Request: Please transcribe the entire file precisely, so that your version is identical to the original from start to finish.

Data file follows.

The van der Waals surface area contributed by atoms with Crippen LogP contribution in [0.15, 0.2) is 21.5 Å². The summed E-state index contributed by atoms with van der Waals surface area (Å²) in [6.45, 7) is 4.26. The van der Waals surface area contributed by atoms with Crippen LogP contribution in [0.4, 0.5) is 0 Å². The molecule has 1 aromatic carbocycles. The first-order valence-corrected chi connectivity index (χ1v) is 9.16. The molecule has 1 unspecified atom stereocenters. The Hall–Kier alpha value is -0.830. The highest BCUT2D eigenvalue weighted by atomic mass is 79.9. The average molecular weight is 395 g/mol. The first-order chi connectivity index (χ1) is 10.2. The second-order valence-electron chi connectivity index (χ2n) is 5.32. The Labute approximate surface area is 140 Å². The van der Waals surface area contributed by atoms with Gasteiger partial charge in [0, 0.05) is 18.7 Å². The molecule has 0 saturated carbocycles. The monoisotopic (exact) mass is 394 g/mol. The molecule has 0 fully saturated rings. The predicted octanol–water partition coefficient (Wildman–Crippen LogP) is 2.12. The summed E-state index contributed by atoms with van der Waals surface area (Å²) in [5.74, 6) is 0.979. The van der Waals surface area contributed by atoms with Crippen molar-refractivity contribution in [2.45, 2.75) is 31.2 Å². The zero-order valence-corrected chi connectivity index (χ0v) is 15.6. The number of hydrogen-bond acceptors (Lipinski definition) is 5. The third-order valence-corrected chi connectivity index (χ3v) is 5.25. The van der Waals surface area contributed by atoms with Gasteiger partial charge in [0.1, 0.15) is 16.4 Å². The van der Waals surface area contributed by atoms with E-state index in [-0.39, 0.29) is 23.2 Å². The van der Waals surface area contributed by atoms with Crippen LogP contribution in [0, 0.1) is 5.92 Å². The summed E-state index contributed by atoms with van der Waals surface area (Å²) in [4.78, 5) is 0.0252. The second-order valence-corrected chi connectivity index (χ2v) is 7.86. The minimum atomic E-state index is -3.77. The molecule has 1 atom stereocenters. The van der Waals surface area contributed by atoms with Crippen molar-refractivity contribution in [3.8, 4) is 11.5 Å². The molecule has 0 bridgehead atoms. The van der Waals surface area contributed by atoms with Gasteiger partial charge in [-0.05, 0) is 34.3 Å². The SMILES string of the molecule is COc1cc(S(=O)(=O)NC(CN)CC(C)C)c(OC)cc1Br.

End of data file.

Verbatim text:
The van der Waals surface area contributed by atoms with Crippen LogP contribution in [0.15, 0.2) is 21.5 Å². The summed E-state index contributed by atoms with van der Waals surface area (Å²) in [6.45, 7) is 4.26. The van der Waals surface area contributed by atoms with Crippen LogP contribution in [0.4, 0.5) is 0 Å². The molecule has 1 aromatic carbocycles. The first-order valence-corrected chi connectivity index (χ1v) is 9.16. The molecule has 1 unspecified atom stereocenters. The Hall–Kier alpha value is -0.830. The highest BCUT2D eigenvalue weighted by atomic mass is 79.9. The average molecular weight is 395 g/mol. The first-order chi connectivity index (χ1) is 10.2. The second-order valence-electron chi connectivity index (χ2n) is 5.32. The Labute approximate surface area is 140 Å². The van der Waals surface area contributed by atoms with Gasteiger partial charge in [0, 0.05) is 18.7 Å². The molecule has 0 saturated carbocycles. The monoisotopic (exact) mass is 394 g/mol. The molecule has 0 fully saturated rings. The predicted octanol–water partition coefficient (Wildman–Crippen LogP) is 2.12. The summed E-state index contributed by atoms with van der Waals surface area (Å²) in [5.74, 6) is 0.979. The van der Waals surface area contributed by atoms with Crippen molar-refractivity contribution in [2.45, 2.75) is 31.2 Å². The zero-order valence-corrected chi connectivity index (χ0v) is 15.6. The number of hydrogen-bond acceptors (Lipinski definition) is 5. The third-order valence-corrected chi connectivity index (χ3v) is 5.25. The van der Waals surface area contributed by atoms with Gasteiger partial charge in [0.1, 0.15) is 16.4 Å². The van der Waals surface area contributed by atoms with E-state index in [-0.39, 0.29) is 23.2 Å². The van der Waals surface area contributed by atoms with Crippen LogP contribution in [0, 0.1) is 5.92 Å². The summed E-state index contributed by atoms with van der Waals surface area (Å²) in [4.78, 5) is 0.0252. The second-order valence-corrected chi connectivity index (χ2v) is 7.86. The minimum atomic E-state index is -3.77. The molecule has 1 atom stereocenters. The van der Waals surface area contributed by atoms with Crippen molar-refractivity contribution in [3.8, 4) is 11.5 Å². The molecule has 0 bridgehead atoms. The van der Waals surface area contributed by atoms with Gasteiger partial charge in [-0.05, 0) is 34.3 Å². The SMILES string of the molecule is COc1cc(S(=O)(=O)NC(CN)CC(C)C)c(OC)cc1Br.